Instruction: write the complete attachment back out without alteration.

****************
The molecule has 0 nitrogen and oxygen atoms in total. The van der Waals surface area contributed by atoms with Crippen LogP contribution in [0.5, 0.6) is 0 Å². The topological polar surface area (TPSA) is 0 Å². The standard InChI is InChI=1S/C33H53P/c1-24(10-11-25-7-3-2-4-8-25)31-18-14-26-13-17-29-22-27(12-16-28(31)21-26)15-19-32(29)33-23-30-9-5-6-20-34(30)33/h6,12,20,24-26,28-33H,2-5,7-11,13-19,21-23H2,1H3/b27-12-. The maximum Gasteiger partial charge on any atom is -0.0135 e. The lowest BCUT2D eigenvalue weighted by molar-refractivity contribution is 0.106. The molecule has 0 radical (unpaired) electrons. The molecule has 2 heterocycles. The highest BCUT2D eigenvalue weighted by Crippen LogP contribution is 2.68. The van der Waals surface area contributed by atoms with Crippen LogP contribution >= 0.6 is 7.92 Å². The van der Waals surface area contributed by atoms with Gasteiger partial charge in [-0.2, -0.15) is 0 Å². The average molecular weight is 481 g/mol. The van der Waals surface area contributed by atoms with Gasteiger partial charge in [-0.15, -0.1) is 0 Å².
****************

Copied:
The molecule has 0 nitrogen and oxygen atoms in total. The van der Waals surface area contributed by atoms with Crippen LogP contribution in [0.5, 0.6) is 0 Å². The topological polar surface area (TPSA) is 0 Å². The standard InChI is InChI=1S/C33H53P/c1-24(10-11-25-7-3-2-4-8-25)31-18-14-26-13-17-29-22-27(12-16-28(31)21-26)15-19-32(29)33-23-30-9-5-6-20-34(30)33/h6,12,20,24-26,28-33H,2-5,7-11,13-19,21-23H2,1H3/b27-12-. The maximum Gasteiger partial charge on any atom is -0.0135 e. The lowest BCUT2D eigenvalue weighted by molar-refractivity contribution is 0.106. The molecule has 0 radical (unpaired) electrons. The molecule has 2 heterocycles. The highest BCUT2D eigenvalue weighted by Crippen LogP contribution is 2.68. The van der Waals surface area contributed by atoms with Crippen LogP contribution >= 0.6 is 7.92 Å². The van der Waals surface area contributed by atoms with Gasteiger partial charge in [-0.2, -0.15) is 0 Å². The average molecular weight is 481 g/mol. The van der Waals surface area contributed by atoms with Gasteiger partial charge in [-0.15, -0.1) is 0 Å².